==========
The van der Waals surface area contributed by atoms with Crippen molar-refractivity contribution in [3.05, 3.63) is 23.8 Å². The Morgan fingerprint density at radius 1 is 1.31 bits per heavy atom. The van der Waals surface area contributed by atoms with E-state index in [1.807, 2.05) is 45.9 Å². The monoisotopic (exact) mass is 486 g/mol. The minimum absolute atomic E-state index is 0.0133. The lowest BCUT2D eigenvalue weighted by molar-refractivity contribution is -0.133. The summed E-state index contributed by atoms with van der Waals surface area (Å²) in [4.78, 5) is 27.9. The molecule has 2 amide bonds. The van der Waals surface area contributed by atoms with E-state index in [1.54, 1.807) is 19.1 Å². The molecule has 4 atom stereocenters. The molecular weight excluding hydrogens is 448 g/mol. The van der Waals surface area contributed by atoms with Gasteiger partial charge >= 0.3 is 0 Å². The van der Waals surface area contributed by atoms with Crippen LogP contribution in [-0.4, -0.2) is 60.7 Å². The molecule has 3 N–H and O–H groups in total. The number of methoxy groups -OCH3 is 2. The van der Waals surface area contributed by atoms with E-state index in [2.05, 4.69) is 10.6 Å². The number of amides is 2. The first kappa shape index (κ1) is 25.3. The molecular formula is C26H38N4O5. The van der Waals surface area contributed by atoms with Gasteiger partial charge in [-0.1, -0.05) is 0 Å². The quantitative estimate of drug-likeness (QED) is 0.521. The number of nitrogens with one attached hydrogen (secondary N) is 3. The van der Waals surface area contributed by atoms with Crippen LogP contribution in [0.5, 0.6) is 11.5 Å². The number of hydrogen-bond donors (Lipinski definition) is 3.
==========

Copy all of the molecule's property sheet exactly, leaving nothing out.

The van der Waals surface area contributed by atoms with Crippen molar-refractivity contribution in [3.05, 3.63) is 23.8 Å². The Morgan fingerprint density at radius 1 is 1.31 bits per heavy atom. The van der Waals surface area contributed by atoms with E-state index in [1.807, 2.05) is 45.9 Å². The monoisotopic (exact) mass is 486 g/mol. The minimum absolute atomic E-state index is 0.0133. The lowest BCUT2D eigenvalue weighted by molar-refractivity contribution is -0.133. The summed E-state index contributed by atoms with van der Waals surface area (Å²) in [4.78, 5) is 27.9. The molecule has 2 amide bonds. The van der Waals surface area contributed by atoms with E-state index in [1.54, 1.807) is 19.1 Å². The molecule has 4 atom stereocenters. The molecular weight excluding hydrogens is 448 g/mol. The van der Waals surface area contributed by atoms with Gasteiger partial charge >= 0.3 is 0 Å². The van der Waals surface area contributed by atoms with Crippen LogP contribution in [-0.4, -0.2) is 60.7 Å². The molecule has 3 N–H and O–H groups in total. The number of methoxy groups -OCH3 is 2. The van der Waals surface area contributed by atoms with E-state index in [2.05, 4.69) is 10.6 Å². The number of amides is 2. The first kappa shape index (κ1) is 25.3. The molecular formula is C26H38N4O5. The van der Waals surface area contributed by atoms with Gasteiger partial charge in [-0.1, -0.05) is 0 Å². The quantitative estimate of drug-likeness (QED) is 0.521. The number of nitrogens with one attached hydrogen (secondary N) is 3. The van der Waals surface area contributed by atoms with Crippen LogP contribution in [0.5, 0.6) is 11.5 Å². The number of hydrogen-bond donors (Lipinski definition) is 3.